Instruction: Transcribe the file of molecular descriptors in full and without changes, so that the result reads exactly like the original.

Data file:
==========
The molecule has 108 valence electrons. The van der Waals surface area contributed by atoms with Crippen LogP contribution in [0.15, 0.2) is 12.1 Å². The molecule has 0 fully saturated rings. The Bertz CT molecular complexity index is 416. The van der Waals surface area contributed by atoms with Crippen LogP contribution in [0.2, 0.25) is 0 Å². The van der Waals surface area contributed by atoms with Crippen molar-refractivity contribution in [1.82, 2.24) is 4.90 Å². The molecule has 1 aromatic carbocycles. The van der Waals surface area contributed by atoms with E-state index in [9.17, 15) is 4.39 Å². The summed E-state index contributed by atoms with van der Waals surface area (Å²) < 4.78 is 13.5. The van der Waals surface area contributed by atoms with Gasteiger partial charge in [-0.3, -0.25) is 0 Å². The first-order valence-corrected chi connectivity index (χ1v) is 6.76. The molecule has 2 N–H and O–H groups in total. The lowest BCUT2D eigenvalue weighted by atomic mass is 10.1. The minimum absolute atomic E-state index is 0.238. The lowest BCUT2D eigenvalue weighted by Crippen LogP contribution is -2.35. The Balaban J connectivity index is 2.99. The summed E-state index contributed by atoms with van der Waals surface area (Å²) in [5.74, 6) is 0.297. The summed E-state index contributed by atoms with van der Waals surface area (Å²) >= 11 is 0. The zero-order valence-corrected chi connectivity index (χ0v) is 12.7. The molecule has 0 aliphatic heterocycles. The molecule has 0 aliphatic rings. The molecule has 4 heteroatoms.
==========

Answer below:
The molecule has 108 valence electrons. The van der Waals surface area contributed by atoms with Crippen LogP contribution in [0.15, 0.2) is 12.1 Å². The molecule has 0 fully saturated rings. The Bertz CT molecular complexity index is 416. The van der Waals surface area contributed by atoms with Crippen LogP contribution in [0.2, 0.25) is 0 Å². The van der Waals surface area contributed by atoms with Crippen molar-refractivity contribution in [1.82, 2.24) is 4.90 Å². The molecule has 1 aromatic carbocycles. The van der Waals surface area contributed by atoms with E-state index in [9.17, 15) is 4.39 Å². The summed E-state index contributed by atoms with van der Waals surface area (Å²) < 4.78 is 13.5. The van der Waals surface area contributed by atoms with Gasteiger partial charge in [-0.3, -0.25) is 0 Å². The first-order valence-corrected chi connectivity index (χ1v) is 6.76. The molecule has 2 N–H and O–H groups in total. The lowest BCUT2D eigenvalue weighted by atomic mass is 10.1. The minimum absolute atomic E-state index is 0.238. The lowest BCUT2D eigenvalue weighted by Crippen LogP contribution is -2.35. The Balaban J connectivity index is 2.99. The summed E-state index contributed by atoms with van der Waals surface area (Å²) in [5.74, 6) is 0.297. The summed E-state index contributed by atoms with van der Waals surface area (Å²) >= 11 is 0. The zero-order valence-corrected chi connectivity index (χ0v) is 12.7. The molecule has 0 aliphatic heterocycles. The molecule has 0 aliphatic rings. The molecule has 4 heteroatoms.